| NEW YORK
NEW YORK Dec 21 If the United States sails over
the fiscal cliff in less than two weeks, it probably will not
mean disaster for the stock market, investors said on Friday,
but the margin for error is getting dangerously thin.
At heart are fears over how long the U.S. economy, the
world's largest, can hold up under the brunt of higher taxes and
big spending cuts that would be triggered by the fiscal cliff.
If Washington's inability to reach a deficit-reduction deal
persists into late January or provokes a second credit ratings
agency to strip the United States of its top triple-A rating,
all bets may be off.
"Clearly, if this thing drags on with no deal, eventually
markets are going to start to take it on the chin," said Sandy
Lincoln, chief market strategist at BMO Asset Management in
Chicago, which oversees $38 billion.
Stock markets fell on Friday after a Republican proposal
that would have prevented tax increases on all but those earning
more than $1 million unraveled amid a conservative backlash.
Though President Barack Obama had vowed to veto the bill,
opposition from Republicans stoked doubt about the ability of
House of Representatives Speaker John Boehner to win support
within his party. That suggested the two sides were too far
apart to reach a deal to forestall the $600 billion in automatic
tax hikes and spending cuts before they are set to begin to take
effect in January.
"The fact they couldn't even get the Republicans in Congress
to sign on for that is disturbing. If we get into late January,
early February and we are still in the soup, then the odds of
going into a recession go up, and I just can't believe anybody
wants that," said Jeffrey Saut, chief investment strategist at
Raymond Jones Financial.
If the new year dawns without a deal, Jack Ablin, chief
investment officer at BMO Private Bank, said he would view "any
incremental market sell-off as a buying opportunity."
But if things remain in limbo in February, "that is going to
leave a mark on the economy," he said. "The way I'd characterize
it is that we're sitting in this pot of water and on Jan. 1,
Congress turns on the flame underneath. It's comfortable at
first, but eventually it's going to start to hurt."
Americans would start to feel the effects in their wallets.
As of 2013, payroll taxes would revert to 6.2 percent of
Americans' paychecks, up from the 4.2 percent level put in place
during the economic downturn.
Higher income tax rates would also start to hit, though that
could be delayed by officials in Washington. Still, Americans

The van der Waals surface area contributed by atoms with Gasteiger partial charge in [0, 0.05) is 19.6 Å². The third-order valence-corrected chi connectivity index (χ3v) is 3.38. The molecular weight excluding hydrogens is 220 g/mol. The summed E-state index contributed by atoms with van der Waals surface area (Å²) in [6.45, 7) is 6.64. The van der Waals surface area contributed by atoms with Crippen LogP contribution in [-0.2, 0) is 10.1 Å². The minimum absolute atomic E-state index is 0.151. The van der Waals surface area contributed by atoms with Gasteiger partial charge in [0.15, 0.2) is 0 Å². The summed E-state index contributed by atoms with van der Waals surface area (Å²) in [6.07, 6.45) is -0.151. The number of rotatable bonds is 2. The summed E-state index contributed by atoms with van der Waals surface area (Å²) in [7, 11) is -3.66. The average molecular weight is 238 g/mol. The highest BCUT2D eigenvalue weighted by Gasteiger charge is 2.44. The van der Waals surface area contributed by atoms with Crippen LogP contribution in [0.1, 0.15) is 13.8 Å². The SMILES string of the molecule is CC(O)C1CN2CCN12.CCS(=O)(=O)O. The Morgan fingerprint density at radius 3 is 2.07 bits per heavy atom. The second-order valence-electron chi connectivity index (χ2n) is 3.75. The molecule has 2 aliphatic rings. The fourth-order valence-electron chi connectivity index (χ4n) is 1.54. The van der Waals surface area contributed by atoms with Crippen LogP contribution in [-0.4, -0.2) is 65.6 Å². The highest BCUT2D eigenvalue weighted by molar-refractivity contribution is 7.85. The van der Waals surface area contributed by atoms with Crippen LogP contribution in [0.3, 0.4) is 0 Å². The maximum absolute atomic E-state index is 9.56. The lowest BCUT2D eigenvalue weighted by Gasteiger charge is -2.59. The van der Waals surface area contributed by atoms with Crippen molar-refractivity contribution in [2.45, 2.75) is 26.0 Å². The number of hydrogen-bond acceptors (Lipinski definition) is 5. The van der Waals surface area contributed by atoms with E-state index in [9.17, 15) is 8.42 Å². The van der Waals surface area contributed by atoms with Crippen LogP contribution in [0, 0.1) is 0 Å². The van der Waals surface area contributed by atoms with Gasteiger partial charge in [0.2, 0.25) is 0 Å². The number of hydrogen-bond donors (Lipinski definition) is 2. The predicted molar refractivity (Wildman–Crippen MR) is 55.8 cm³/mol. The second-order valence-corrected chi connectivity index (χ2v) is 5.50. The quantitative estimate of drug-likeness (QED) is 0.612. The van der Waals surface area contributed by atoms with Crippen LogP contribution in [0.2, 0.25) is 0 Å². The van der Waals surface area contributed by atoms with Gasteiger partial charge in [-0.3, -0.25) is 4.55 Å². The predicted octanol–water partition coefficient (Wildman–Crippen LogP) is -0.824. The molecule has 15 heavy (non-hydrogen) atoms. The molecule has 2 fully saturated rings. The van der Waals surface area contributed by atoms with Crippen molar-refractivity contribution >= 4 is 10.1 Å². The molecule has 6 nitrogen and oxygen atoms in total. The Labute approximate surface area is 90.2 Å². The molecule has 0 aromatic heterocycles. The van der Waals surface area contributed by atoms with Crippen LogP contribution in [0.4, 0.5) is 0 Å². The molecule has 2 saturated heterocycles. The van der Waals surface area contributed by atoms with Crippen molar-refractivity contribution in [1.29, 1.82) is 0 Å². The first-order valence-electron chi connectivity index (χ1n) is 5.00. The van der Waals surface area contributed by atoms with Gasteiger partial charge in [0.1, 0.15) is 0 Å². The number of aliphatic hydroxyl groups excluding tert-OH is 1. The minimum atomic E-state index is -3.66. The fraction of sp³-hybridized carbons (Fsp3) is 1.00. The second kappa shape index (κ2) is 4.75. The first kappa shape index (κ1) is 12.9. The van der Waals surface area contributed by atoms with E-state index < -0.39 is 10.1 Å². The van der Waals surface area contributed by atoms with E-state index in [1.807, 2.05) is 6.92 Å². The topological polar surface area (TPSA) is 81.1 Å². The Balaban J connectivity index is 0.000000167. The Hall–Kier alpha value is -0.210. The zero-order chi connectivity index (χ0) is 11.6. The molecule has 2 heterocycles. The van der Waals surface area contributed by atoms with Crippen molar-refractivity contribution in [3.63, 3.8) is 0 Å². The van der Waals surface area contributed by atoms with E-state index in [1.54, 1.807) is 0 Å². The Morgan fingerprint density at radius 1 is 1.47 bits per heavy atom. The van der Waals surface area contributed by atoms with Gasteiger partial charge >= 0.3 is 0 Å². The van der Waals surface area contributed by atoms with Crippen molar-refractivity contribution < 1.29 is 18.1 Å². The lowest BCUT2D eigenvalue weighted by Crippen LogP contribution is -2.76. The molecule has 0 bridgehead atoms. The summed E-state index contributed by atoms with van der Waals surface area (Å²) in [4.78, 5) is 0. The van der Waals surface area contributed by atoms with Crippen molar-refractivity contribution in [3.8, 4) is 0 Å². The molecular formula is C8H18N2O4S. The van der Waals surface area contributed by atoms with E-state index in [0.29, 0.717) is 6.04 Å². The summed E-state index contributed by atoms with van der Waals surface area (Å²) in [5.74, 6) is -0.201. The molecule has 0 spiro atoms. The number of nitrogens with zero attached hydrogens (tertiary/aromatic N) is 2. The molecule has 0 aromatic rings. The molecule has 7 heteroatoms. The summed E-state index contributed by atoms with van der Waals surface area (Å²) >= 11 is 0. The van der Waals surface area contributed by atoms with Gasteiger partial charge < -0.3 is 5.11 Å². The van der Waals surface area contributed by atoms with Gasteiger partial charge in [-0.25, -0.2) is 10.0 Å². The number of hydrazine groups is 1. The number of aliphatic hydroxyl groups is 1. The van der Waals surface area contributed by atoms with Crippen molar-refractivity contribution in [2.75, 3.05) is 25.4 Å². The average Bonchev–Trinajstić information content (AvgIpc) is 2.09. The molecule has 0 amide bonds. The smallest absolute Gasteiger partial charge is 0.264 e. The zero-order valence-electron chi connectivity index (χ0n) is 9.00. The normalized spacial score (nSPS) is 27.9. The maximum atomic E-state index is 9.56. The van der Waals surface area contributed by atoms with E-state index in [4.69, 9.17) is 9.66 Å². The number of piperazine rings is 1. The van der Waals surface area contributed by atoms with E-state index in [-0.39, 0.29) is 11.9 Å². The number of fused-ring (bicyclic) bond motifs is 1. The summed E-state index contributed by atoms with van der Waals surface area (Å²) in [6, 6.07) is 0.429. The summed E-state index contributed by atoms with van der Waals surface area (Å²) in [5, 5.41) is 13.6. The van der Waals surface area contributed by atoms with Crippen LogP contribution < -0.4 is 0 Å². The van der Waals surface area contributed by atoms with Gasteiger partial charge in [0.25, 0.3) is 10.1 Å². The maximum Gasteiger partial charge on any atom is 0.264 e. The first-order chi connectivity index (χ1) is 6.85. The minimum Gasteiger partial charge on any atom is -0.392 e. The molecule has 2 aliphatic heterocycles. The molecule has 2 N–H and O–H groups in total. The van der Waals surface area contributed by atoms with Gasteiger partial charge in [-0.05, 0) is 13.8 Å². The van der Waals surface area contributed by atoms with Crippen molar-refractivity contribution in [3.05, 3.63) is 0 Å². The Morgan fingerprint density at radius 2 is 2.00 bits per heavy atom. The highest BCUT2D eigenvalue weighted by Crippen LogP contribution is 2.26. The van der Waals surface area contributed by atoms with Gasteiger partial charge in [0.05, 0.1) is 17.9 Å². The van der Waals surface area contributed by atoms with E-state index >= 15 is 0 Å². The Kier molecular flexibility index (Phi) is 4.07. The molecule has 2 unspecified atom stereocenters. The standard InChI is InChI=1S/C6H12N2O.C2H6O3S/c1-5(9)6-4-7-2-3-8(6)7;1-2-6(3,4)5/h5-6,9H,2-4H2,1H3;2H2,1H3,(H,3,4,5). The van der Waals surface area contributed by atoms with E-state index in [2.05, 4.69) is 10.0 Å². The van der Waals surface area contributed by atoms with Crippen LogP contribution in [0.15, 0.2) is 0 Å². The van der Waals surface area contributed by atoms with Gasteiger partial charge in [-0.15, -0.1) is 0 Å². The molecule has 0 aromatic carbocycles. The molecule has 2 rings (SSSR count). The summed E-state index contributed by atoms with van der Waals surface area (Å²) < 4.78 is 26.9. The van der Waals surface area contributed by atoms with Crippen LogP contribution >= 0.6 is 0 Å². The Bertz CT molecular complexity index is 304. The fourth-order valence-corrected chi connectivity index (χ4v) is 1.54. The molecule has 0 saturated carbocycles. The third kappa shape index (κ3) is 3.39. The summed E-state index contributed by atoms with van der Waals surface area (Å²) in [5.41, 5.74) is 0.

would start to feel a pinch on their paychecks, which could hurt
spending next year. Some investors believe holiday sales are
already being affected.
Another risk, said BNY Mellon currency strategist Michael
Woolfolk, would be if a second ratings agency cuts the United
States' AAA rating, a move that Standard & Poor's made after a
similar budget standoff in 2011.
Fitch Ratings said this week it would be more likely to
downgrade the United States if the economy goes over the cliff.
"Markets would take that very badly," Woolfolk said. "Stocks
sold off by 10 percent after the S&P downgrade in 2011, and I'd
expect something at least as severe" if Fitch were to act.
LAST-MINUTE DEAL STILL POSSIBLE
Of course, lawmakers still have 10 days left in 2012 to
strike a deal, and some are confident they will return to
Capitol Hill after Christmas and do just that.
"So far, the market has been handling setbacks in talks very
well, and with a bit of time left on the clock, this time will
be no different," said Jim Barnes, senior fixed income manager
at National Penn Investors Trust Co.
For some, the political disarray among Congressional
Republicans that sent Boehner's "Plan B" to defeat late on
Thursday only increased those hopes.
"Given that Reid called Plan B 'dead on arrival' and Obama
said he would veto it, the non-passage of this bill due to lack
of Republican support makes it more likely, not less likely,
that compromise will be reached," said Jeffrey Gundlach, chief
executive officer and chief investment officer of DoubleLine
Capital, which oversees more than $50 billion.
Harry Reid is the Democratic Senate leader.
The "continued positioning and posturing" isn't a huge
concern to investors, Woolfolk said. "Neither side has incentive
to compromise too much, too soon. They can extract concessions
by delaying. So I would not be surprised if it takes until
minutes before midnight on Dec. 31."
All the back-and-forth, however, may keep the stock market a
bit more volatile than it would normally be so late in the year.
The benchmark S&P 500 has gained or lost more than 1
percent in three of the past five trading sessions, while the
CBOE Volatility Index has climbed more than 20 percent
over the past three days.
In a sign of the type of volatility investors may be
confronted with, S&P 500 E-Mini futures fell as much as 3.6
percent in after-hours trading Thursday evening, with a 15-point
drop in less than one second that resulted in a brief halt in
"While last night's mini-crash is a rare event, I do expect
bigger moves than we've seen in the past year," said Enis Taner,
global macro editor at RiskReversal.com, an options trading firm
based in New York.